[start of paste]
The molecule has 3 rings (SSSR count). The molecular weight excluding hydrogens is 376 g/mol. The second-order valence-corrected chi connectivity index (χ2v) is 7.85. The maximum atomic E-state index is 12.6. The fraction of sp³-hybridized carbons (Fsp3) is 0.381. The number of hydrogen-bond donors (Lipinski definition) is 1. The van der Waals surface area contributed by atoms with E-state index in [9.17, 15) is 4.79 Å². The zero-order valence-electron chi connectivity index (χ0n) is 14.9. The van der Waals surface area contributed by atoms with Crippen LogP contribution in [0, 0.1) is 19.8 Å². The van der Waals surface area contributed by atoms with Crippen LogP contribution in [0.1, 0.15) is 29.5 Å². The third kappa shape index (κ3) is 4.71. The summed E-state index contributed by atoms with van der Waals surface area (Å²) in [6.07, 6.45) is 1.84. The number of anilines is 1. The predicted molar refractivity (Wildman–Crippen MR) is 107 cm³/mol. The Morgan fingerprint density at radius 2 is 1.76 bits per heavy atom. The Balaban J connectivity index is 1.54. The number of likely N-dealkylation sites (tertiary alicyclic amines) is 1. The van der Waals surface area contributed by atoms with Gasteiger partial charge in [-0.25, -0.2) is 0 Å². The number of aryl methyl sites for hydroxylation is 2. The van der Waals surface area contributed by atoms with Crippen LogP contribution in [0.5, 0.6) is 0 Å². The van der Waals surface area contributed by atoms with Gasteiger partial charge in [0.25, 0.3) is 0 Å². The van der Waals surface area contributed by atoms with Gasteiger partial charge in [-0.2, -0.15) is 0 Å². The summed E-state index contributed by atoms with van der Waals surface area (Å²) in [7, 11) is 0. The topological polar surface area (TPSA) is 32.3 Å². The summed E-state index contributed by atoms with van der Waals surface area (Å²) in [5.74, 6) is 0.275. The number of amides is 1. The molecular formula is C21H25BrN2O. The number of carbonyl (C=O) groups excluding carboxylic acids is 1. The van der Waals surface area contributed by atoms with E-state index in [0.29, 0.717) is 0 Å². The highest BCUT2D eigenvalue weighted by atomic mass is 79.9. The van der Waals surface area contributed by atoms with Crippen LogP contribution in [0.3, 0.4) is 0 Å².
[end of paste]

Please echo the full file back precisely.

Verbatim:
The molecule has 3 rings (SSSR count). The molecular weight excluding hydrogens is 376 g/mol. The second-order valence-corrected chi connectivity index (χ2v) is 7.85. The maximum atomic E-state index is 12.6. The fraction of sp³-hybridized carbons (Fsp3) is 0.381. The number of hydrogen-bond donors (Lipinski definition) is 1. The van der Waals surface area contributed by atoms with E-state index in [9.17, 15) is 4.79 Å². The zero-order valence-electron chi connectivity index (χ0n) is 14.9. The van der Waals surface area contributed by atoms with Crippen LogP contribution in [0, 0.1) is 19.8 Å². The van der Waals surface area contributed by atoms with Crippen LogP contribution in [0.1, 0.15) is 29.5 Å². The third kappa shape index (κ3) is 4.71. The summed E-state index contributed by atoms with van der Waals surface area (Å²) in [6.07, 6.45) is 1.84. The number of anilines is 1. The predicted molar refractivity (Wildman–Crippen MR) is 107 cm³/mol. The Morgan fingerprint density at radius 2 is 1.76 bits per heavy atom. The Balaban J connectivity index is 1.54. The number of likely N-dealkylation sites (tertiary alicyclic amines) is 1. The van der Waals surface area contributed by atoms with Gasteiger partial charge in [-0.25, -0.2) is 0 Å². The number of aryl methyl sites for hydroxylation is 2. The van der Waals surface area contributed by atoms with Crippen LogP contribution in [0.5, 0.6) is 0 Å². The van der Waals surface area contributed by atoms with Gasteiger partial charge in [0.25, 0.3) is 0 Å². The van der Waals surface area contributed by atoms with Gasteiger partial charge in [-0.2, -0.15) is 0 Å². The summed E-state index contributed by atoms with van der Waals surface area (Å²) in [7, 11) is 0. The topological polar surface area (TPSA) is 32.3 Å². The summed E-state index contributed by atoms with van der Waals surface area (Å²) in [5.74, 6) is 0.275. The number of amides is 1. The molecular formula is C21H25BrN2O. The number of carbonyl (C=O) groups excluding carboxylic acids is 1. The van der Waals surface area contributed by atoms with E-state index in [0.29, 0.717) is 0 Å². The highest BCUT2D eigenvalue weighted by atomic mass is 79.9. The van der Waals surface area contributed by atoms with Crippen LogP contribution in [0.3, 0.4) is 0 Å².